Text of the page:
Switzerland: Israel violating law in Gaza 
  GENEVA - Switzerland accused Israel of violating international law in its 
Gaza offensive by inflicting heavy destruction and endangering civilians in 
acts of collective punishment banned under the Geneva Conventions. Switzerland 
said Monday that Israel's destruction last week of the main Gaza electricity 
power station and its attack on the office of the Palestinian prime minister 
were unjustified.
  It also urged Israel to free dozens of arrested officials of the ruling Hamas 
group, including Cabinet ministers and lawmakers.
  Israel has used tanks, troops, gunboats and aircraft to attack the Gaza area 
over the past week to press militants to free a captured Israeli soldier.
  "A number of actions by the Israeli defense forces in their offensive against 
the Gaza Strip have violated the principle of proportionality and are to be 
seen as forms of collective punishment, which is forbidden," the Swiss Foreign 
Ministry said in a statement.
  "The arbitrary arrests of a large number of democratically elected 
representatives of the people and ministers ... cannot be justified," the 
ministry added.
  Switzerland also called for the "rapid release" of the captive Israeli 
soldier, Cpl. Gilad Shalit. But it said Israel had an obligation "to respect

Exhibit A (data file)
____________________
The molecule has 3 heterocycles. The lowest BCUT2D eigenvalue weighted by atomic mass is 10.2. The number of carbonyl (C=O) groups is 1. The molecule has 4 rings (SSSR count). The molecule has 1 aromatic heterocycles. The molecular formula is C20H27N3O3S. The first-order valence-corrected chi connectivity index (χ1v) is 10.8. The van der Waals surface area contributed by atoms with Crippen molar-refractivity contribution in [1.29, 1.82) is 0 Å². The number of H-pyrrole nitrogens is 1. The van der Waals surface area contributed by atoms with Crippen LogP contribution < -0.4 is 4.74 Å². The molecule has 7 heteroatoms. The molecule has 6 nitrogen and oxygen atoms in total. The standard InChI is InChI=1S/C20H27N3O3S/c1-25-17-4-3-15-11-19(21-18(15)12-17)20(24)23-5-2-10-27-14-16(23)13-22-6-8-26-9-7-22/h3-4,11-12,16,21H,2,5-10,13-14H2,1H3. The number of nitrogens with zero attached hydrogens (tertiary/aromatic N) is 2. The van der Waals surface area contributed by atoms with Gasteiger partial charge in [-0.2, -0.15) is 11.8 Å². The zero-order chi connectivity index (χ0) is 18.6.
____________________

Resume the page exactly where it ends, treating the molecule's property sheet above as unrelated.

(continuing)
international humanitarian law in the measures it undertakes to liberate the 
captured soldier."
  Israel's ambassador to Bern said Switzerland's criticism was unfair, noting 
that Israel was supplying Gaza's people with electricity, water, fresh food and 
medicine even though the ruling Palestinian Hamas group is sworn to the Jewish 
state's destruction.
  "They have criticized us even though we are showing restraint," Aviv Shir-On 
told The Associated Press. "We are disappointed that the Swiss government did 
not issue such statements when Israel's civilian population was constantly 
under attack from the Gaza Strip."
  The Swiss statement did not name the Geneva Conventions but referred to 
provisions of the 1949 treaty, which is regarded as the cornerstone of 
international law on the obligations of warring and occupying powers.
  Switzerland, as the depositary of the conventions, has a responsibility to 
call meetings if it finds problems with the treaty's implementation, but it 
does not have special powers to interpret the document.
  Both the principle of proportionality and the ban on collective punishment 
are found in the Fourth Geneva Convention, which spells out the obligations of 
occupying powers toward the civilian population under their control.
  Switzerland said it had earmarked an additional $820,000 to provide medical 
supplies to civilians in Gaza.
  Associated Press writers Alexander G. Higgins in Geneva and Daniel Friedli in 
Bern, Switzerland, contributed to this report.

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